Tobacco: The Opium War of the 21st Century?
Does the Chinese obsession with smoking have its roots in British trade policy?
March 2, 2013
When Christopher Columbus explored the New World in 1492, he found Native Americans smoking a native plant, tobacco, which they did both for medicinal and ceremonial purposes.
Columbus was also the first to introduce tobacco in Europe — and can thus be seen as the father of the global tobacco trade. Without him, the international tobacco companies would not have the lucrative business they have had for decades and still have today.
From 1617 to 1793, tobacco was the most widely used and valuable staple export from the English American mainland colonies and the United States.
Columbus would have never imagined that tobacco would become one of the main threats to health not just today, but already shortly after its introduction in Europe and in several Latin American and Asian countries. It was thus a precursor of sorts to what the 19th-century opium scourge did, particularly to China.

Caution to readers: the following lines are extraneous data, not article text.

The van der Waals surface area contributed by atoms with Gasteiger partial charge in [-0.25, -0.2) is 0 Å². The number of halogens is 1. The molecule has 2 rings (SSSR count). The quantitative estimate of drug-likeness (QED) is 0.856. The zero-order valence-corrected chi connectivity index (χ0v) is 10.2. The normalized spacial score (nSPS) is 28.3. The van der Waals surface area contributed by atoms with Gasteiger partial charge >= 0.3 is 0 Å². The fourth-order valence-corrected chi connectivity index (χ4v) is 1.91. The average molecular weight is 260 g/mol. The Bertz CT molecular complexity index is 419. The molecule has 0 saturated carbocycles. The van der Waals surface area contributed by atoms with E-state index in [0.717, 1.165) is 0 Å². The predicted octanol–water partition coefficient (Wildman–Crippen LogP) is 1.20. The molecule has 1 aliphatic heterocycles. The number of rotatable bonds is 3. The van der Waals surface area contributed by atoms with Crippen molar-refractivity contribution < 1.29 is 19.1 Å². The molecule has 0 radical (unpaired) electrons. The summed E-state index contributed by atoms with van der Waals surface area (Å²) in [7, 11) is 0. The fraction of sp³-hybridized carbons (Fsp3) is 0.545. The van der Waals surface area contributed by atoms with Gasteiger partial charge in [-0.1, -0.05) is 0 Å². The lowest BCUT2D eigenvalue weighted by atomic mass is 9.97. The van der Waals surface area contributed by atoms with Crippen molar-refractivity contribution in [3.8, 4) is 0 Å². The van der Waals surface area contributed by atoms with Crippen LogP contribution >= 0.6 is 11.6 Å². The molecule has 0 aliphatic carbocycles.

Tobacco, one of the most addictive substances in the world, was introduced to China via Japan or the Philippines in the 1600s. In 1643, Fang Yizhi, a Chinese scholar, was one of the first to warn about the dangers of tobacco.
He wrote that smoking tobacco for too long would “blacken the lungs” and lead to death. Chongzhen, the emperor at the time, outlawed growing tobacco and smoking its leaves.
Why then are the Chinese today the world champions of smoking, especially Chinese men? The answer is rooted in a very bad case of Western-imposed governance.
Chalk it down to the Treaties of Tianjin (Tientsin), concluded in 1858. That agreement, made among the second French Empire, the United Kingdom, the Russian Empire and the United States, ended the first part of the Second Opium War (1856-1860). The treaty was ratified by the Tongzhi Emperor in the Convention of Peking in 1860, after the war ended.
But it not only legalized the import of opium, it also allowed cigarettes to be imported into China duty-free. By 1900, China was almost entirely permeated by foreign companies.